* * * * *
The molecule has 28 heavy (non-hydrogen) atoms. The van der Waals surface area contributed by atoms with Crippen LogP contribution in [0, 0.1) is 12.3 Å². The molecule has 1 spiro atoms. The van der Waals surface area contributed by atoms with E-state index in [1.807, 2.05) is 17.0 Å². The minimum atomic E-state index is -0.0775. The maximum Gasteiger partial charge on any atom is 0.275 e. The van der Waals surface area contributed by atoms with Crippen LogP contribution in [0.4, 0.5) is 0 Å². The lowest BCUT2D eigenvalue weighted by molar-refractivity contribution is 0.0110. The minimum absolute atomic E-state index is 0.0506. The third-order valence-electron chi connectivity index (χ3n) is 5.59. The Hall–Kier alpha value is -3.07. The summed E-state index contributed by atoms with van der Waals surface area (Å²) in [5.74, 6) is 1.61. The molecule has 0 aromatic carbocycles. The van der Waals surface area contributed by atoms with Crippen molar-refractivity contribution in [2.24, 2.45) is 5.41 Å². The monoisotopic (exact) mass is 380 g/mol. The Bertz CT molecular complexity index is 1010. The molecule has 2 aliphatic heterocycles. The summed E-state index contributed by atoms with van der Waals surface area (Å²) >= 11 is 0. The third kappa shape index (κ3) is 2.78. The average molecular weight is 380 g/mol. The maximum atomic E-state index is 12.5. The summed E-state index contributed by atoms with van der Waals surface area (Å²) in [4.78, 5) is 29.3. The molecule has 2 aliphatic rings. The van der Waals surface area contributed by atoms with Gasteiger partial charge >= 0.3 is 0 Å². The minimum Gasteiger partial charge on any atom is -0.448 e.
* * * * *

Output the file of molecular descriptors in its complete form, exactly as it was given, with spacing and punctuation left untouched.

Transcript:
The molecule has 28 heavy (non-hydrogen) atoms. The van der Waals surface area contributed by atoms with Crippen LogP contribution in [0, 0.1) is 12.3 Å². The molecule has 1 spiro atoms. The van der Waals surface area contributed by atoms with E-state index in [1.807, 2.05) is 17.0 Å². The minimum atomic E-state index is -0.0775. The maximum Gasteiger partial charge on any atom is 0.275 e. The van der Waals surface area contributed by atoms with Crippen LogP contribution in [0.4, 0.5) is 0 Å². The lowest BCUT2D eigenvalue weighted by molar-refractivity contribution is 0.0110. The minimum absolute atomic E-state index is 0.0506. The third-order valence-electron chi connectivity index (χ3n) is 5.59. The Hall–Kier alpha value is -3.07. The summed E-state index contributed by atoms with van der Waals surface area (Å²) in [5.74, 6) is 1.61. The molecule has 0 aromatic carbocycles. The van der Waals surface area contributed by atoms with Crippen molar-refractivity contribution in [2.24, 2.45) is 5.41 Å². The monoisotopic (exact) mass is 380 g/mol. The Bertz CT molecular complexity index is 1010. The molecule has 2 aliphatic heterocycles. The summed E-state index contributed by atoms with van der Waals surface area (Å²) >= 11 is 0. The third kappa shape index (κ3) is 2.78. The average molecular weight is 380 g/mol. The maximum atomic E-state index is 12.5. The summed E-state index contributed by atoms with van der Waals surface area (Å²) in [4.78, 5) is 29.3. The molecule has 2 aliphatic rings. The van der Waals surface area contributed by atoms with Gasteiger partial charge >= 0.3 is 0 Å². The minimum Gasteiger partial charge on any atom is -0.448 e.